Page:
Tuesday, March 11, 2014

The Tables Have Ears

Last week had an underwater feel to it. Not drowning, but a bit floaty, discombobulated. Part of it, I'm sure, was due to a small outpatient procedure I had done midway through the week. "You're so *lucky,* they're not putting you under!" Lucky - yes, in that it certainly signals your needs are far from dire, and that bounty can not be overemphasized. During past periods of high-density diagnostics, I was simultaneously panicked/grateful for the the efficient, no-nonsense kindness of hospital people/ and wondering over the fellow patients who clearly had much more to contend with. But really, though I'm slightly less chicken than I used to be, I'm fine with a few dead hours of lost time, to wake up to a brightly delivered, "she's waking up -- You're ALL done! Everything went fine!" But no dice this time around. I was tagged and braceleted and put my clothes in clear, labeled bags; numerous people briskly introduced themselves, asked if the surgeon had talked to me, and then disappeared. A magical warming blanket ($250 line item? $600? not sure about its magic level) was tucked around the edges of the bed. After being asked so many times about the surgeon, I wondered what battery of questions awaited. After an hour or so, a spry, elderly man showed up: "Are *you* the one I'm looking for? I hear you have a *thing*," his gaze slid past my face to the more important body, "and oh you *DO*, we'll take care of that" and then he was off. After that I could respond, that yes, I had spoken with the surgeon.

Soon enough another person was glancing me and the wheeled bed off assorted walls, against unmanned wheel chairs and into the intimidating brightness of the surgery room. More people, more masks, clipboards and beeping. The needles bite more than the advertised "just a few little bee stings!" You angle your head in the direction of the seated woman who is tracking your vitals, though you can't see her in any case. Obviously, she is your lifeline, should nastiness surface; she has professional-grade soothing patter on tap.

Meanwhile, the surgeon and his team are waiting for the anesthetic to take hold; the one who is drumming a riff on your leg is also talking about a 72-hour barbeque pork recipe that is in process at home. "Sign me UP!" says an unseen woman, "So you like to cook, but your wife, doesn't, right? Luuuuucky wife!" It's true, his wife sees it as a hassle, but him? He finds it totally relaxing. And: he just got new toys. A blow torch ("ooOOooo, creme brulee??" the feminine voice coos. No, he clarifies, more for charring meat.) And liquid nitrogen, he'd love to try that out. No one in the room knows what he's talking about. I want to pipe up, "Riiiiiight, like Ferran Adria~~" but then I'd need to lift my head and they don't really want me to move. I also have a nagging sense that it's a mild breach. Their conversation floated above me; I listened to them from beneath layers of sterilized fabric and crinkly paper. It's odd, these scenarios where you're simultaneously a participant and yet somewhat invisible. Stick to the script and all will be well. But maybe this is more reflective of my playing into it? Maybe some sassier, fiercer people are all-personality, even in the surgical round, breaking in, tossing up sarcasm and dark humor: I am not just a patient! To think, though, that many people have that experience every day, through a job, or frequently, as a condition of a society's organization around class or gender or race, is pretty sobering.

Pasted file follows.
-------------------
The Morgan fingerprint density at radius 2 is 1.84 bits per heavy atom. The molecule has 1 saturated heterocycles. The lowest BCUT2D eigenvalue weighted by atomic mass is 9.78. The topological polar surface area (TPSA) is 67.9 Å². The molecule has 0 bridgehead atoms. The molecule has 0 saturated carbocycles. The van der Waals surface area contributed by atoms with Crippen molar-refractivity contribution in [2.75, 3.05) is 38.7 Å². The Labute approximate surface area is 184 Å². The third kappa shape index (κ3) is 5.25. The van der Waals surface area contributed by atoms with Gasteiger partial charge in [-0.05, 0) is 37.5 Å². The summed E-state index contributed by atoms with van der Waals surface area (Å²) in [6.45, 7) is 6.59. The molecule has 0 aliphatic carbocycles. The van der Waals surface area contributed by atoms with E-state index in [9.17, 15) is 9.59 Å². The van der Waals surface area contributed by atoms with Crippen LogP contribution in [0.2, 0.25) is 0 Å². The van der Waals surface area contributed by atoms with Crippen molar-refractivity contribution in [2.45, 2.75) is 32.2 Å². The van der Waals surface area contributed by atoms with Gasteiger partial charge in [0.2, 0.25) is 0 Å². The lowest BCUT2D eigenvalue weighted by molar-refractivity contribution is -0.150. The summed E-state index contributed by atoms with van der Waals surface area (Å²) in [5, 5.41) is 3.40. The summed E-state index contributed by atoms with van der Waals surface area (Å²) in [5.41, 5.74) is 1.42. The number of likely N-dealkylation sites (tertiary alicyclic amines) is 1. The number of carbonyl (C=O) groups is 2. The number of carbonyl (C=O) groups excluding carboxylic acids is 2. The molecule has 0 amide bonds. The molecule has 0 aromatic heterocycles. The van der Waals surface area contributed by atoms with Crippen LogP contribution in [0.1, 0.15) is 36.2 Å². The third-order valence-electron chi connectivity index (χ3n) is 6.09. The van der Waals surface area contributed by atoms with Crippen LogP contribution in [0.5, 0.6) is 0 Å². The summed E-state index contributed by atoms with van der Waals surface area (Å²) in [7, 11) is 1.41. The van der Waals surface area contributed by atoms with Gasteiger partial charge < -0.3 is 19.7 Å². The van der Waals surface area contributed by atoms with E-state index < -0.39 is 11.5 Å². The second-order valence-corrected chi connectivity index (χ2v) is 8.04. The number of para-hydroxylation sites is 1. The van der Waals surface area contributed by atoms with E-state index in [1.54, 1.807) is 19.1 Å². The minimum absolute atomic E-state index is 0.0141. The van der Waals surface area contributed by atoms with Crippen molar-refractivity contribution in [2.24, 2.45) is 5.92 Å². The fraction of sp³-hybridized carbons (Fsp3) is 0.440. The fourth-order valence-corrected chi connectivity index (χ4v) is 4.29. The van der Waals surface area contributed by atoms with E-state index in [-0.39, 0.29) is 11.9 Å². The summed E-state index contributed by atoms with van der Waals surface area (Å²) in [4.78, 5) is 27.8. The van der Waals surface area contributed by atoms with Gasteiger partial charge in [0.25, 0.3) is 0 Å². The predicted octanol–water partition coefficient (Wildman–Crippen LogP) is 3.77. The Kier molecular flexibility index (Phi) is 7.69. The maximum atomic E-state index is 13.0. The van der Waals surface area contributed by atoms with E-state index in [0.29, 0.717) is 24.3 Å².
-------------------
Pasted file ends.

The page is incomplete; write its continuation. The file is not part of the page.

{{{Compatriot-specific message! -- don't read the next paragraph. After that, fine. Everyone Else: as you were. }}

This also called up a vivid memory of having oral surgery as a teenager; the surgeon and his assistant were above me, to either side. Between the reflective light and the eyeglasses of those leaning in, I could watch what they were doing. The surgeon was cutting into the roof of my mouth and removing neat glistening rectangles of tissue. It was distressing and mesmerizing. Meanwhile, they were discussing yachts: different sizes, whose they had been on, at what level their owners maintained them. My eyes bounced between their faces, until it grew tiring or stirred panic. Blood, gums, yachts, Summer weekends.

The juxtaposition of mundane conversation with drastic-feeling circumstance was, instead, the so-called luckiness of being awake. It was at once mildly irritating and oddly reassuring: their expertise, their confidence levels were such, that they had to do *something* to help pass the time.  

No comments:

Post a Comment